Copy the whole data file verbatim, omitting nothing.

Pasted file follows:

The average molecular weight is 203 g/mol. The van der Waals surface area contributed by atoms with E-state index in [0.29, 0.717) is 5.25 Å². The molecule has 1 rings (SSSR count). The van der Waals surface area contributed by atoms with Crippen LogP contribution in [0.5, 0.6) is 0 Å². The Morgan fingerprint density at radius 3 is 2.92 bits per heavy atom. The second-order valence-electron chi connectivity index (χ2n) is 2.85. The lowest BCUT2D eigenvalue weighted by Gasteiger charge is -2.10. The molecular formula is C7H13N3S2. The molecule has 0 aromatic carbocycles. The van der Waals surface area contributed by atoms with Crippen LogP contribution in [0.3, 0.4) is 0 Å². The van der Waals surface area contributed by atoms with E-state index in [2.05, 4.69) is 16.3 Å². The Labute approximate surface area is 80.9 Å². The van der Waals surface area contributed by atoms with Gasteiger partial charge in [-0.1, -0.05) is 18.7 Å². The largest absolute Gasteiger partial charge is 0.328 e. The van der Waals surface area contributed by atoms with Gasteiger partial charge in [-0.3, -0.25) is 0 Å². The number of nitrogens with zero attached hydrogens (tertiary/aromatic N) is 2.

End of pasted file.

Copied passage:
The average molecular weight is 203 g/mol. The van der Waals surface area contributed by atoms with E-state index in [0.29, 0.717) is 5.25 Å². The molecule has 1 rings (SSSR count). The van der Waals surface area contributed by atoms with Crippen LogP contribution in [0.5, 0.6) is 0 Å². The Morgan fingerprint density at radius 3 is 2.92 bits per heavy atom. The second-order valence-electron chi connectivity index (χ2n) is 2.85. The lowest BCUT2D eigenvalue weighted by Gasteiger charge is -2.10. The molecular formula is C7H13N3S2. The molecule has 0 aromatic carbocycles. The van der Waals surface area contributed by atoms with Crippen LogP contribution in [0.3, 0.4) is 0 Å². The van der Waals surface area contributed by atoms with E-state index in [2.05, 4.69) is 16.3 Å². The Labute approximate surface area is 80.9 Å². The van der Waals surface area contributed by atoms with Gasteiger partial charge in [-0.1, -0.05) is 18.7 Å². The largest absolute Gasteiger partial charge is 0.328 e. The van der Waals surface area contributed by atoms with Gasteiger partial charge in [-0.3, -0.25) is 0 Å². The number of nitrogens with zero attached hydrogens (tertiary/aromatic N) is 2.